An ACE is defined by a combination of user, group, or role definitions. You can combine these definitions using the following syntax:
|u||Username or user ID, as they appear in |
|g||Group name or group ID, as they appear in /etc/group, of a specific group. Usage: |
|r||Name of a specific role. Usage: |
|p||Public. Specifies that this operation is available to the public without restriction. Cannot be combined with any other operator.|
|!||Negation operator. Usage: |
|()||Delimiters for subexpressions.|
|""||The empty string indicates that no user has the specified permission.|
An example definition is
u:1001 | r:engineering, which restricts access to the user with ID 1001 or to any user with the role
In this next example, members of the group
admin are given access, and so are members of the group
g:admin | g:qa
For another example, suppose that you have this list of groups to which you want to give read permissions on a table:
admingroup as a whole, but not the admins for a particular cluster (which is named
Members of the
qagroup who are responsible for testing the two applications (named
app3) that access this table.
The business analysts (group
ba) in department 7A (group
All of the data scientists (group
ds) in the company.
To grant the read permission, you construct this boolean expression:
u:cfkane | (g:admin & !g:cl3) | (g:qa & (g:app2 | g:app3)) | (g:ba & g:dept_7a) | g:ds
This expression is made up of five subexpressions which are separated by OR operators.
- The first subexpression
u:cfkanegrants the read permission to the username
(g:admin & !g:cl3)grants the read permission to the admins for all clusters except cluster
cl3. The operator
gis the group operator, the value
adminis the name of the group of all admins. The
&operator limits the number of administrators who have read permission because only those administrators who meet the additional condition will have it.
The condition !
g:cl3is a limiting condition. The operator
!is the NOT operator. Combined with the group operator, this operator means that this group is excluded and does not receive the read permission.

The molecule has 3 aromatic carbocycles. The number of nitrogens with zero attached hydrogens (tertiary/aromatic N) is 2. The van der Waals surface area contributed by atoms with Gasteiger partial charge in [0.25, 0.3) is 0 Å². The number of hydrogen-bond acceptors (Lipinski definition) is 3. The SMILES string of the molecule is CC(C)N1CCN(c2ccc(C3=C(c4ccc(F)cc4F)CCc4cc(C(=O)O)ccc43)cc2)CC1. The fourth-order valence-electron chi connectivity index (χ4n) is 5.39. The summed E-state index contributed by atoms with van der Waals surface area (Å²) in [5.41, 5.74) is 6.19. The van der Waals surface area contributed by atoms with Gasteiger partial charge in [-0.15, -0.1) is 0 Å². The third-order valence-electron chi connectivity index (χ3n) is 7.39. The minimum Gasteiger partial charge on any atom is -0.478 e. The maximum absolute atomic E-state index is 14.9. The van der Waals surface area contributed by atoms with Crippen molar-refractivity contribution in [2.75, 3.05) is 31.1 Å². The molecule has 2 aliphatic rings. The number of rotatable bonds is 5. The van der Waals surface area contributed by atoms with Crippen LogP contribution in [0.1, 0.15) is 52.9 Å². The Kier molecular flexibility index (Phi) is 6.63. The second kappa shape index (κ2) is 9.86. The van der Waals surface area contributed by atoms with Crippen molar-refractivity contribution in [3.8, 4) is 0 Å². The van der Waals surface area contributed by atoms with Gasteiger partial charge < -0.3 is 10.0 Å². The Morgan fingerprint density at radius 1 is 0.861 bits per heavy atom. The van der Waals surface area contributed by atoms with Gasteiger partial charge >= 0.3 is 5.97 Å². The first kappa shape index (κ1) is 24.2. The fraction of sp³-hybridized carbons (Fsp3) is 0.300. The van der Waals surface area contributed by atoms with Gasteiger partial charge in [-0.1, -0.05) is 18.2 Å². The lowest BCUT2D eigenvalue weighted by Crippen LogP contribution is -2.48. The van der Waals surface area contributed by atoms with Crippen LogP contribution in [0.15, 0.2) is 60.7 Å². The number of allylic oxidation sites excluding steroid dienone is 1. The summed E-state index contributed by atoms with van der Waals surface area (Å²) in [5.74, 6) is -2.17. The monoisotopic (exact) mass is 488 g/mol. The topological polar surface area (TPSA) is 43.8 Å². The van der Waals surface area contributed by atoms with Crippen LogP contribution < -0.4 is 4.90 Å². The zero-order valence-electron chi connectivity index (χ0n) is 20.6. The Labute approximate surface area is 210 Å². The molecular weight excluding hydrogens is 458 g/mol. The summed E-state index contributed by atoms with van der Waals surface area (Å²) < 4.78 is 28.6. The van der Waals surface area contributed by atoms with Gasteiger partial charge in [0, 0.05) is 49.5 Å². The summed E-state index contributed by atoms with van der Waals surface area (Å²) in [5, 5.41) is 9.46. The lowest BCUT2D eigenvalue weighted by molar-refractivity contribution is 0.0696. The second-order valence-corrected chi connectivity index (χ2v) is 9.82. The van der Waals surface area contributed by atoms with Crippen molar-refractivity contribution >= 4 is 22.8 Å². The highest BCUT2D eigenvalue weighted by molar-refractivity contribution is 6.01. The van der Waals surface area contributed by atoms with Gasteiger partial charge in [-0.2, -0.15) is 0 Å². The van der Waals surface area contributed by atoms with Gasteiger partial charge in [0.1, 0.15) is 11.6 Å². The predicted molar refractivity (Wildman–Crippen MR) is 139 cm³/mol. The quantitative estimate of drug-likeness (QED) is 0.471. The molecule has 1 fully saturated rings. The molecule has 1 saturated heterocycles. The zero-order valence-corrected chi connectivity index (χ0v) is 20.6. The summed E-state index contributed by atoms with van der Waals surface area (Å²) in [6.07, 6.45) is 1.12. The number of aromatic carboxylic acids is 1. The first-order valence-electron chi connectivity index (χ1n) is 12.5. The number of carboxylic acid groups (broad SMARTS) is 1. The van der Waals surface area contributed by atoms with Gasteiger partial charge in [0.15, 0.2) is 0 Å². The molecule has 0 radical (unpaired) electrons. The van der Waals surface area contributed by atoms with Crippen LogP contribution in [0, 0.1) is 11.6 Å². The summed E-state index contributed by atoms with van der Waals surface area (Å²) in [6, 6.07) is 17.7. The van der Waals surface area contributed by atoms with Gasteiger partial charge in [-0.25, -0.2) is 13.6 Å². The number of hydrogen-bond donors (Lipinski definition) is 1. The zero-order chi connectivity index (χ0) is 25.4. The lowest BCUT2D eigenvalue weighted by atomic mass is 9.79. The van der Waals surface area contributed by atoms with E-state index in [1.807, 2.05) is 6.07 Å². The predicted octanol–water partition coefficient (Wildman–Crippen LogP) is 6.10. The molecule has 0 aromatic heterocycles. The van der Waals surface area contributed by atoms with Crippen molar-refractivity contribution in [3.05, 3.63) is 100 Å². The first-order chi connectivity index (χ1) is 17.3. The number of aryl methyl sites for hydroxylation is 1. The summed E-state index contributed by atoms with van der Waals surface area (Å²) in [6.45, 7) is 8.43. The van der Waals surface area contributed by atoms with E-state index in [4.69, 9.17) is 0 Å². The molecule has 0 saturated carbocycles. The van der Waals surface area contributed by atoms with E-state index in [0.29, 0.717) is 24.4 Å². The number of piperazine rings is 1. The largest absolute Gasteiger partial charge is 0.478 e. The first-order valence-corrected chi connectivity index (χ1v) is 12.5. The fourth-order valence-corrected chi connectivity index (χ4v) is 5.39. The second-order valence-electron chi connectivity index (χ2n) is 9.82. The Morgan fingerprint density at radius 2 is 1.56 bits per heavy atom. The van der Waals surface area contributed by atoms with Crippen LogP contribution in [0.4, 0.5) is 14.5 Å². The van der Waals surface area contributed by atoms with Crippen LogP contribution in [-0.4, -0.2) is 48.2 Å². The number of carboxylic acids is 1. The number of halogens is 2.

Be careful when using the NOT operator. You might exclude fewer people than you intended. For example, suppose that you do not want anyone in the group
group_ato have access. You therefore define this ACE:
You might think that the data in your table is now protected because members of
group_ado not have access to it. However, you have not restricted access for anyone else except the members of
group_a. The rest of the world can access the table.
You should not define ACEs through exclusion by using the NOT operator. You should define them by inclusion and use the NOT operator to limit further the access of the groups or roles that you have included.
In the subexpression
(g:admin & !g:cl3), the NOT operator limits the number of members within the admin group who have access. The
admingroup is included, and all users who are also part of the
cl3group are excluded.
- The first subexpression
(g:qa & (g:app2 | g:app3))demonstrates that you can use a subexpression within a subexpression. The larger subexpression means that only members of group
qawho are also members of group
app3have read access to the table. The smaller subexpression limits the number of people in the
qagroup have have this permission.
The next two subexpressions --
(g:ba & g:dept_7a)and
g:ds-- grant the read permission to the members of group
bawho are also in the group
dept_7a. It also grants permission to the members of the group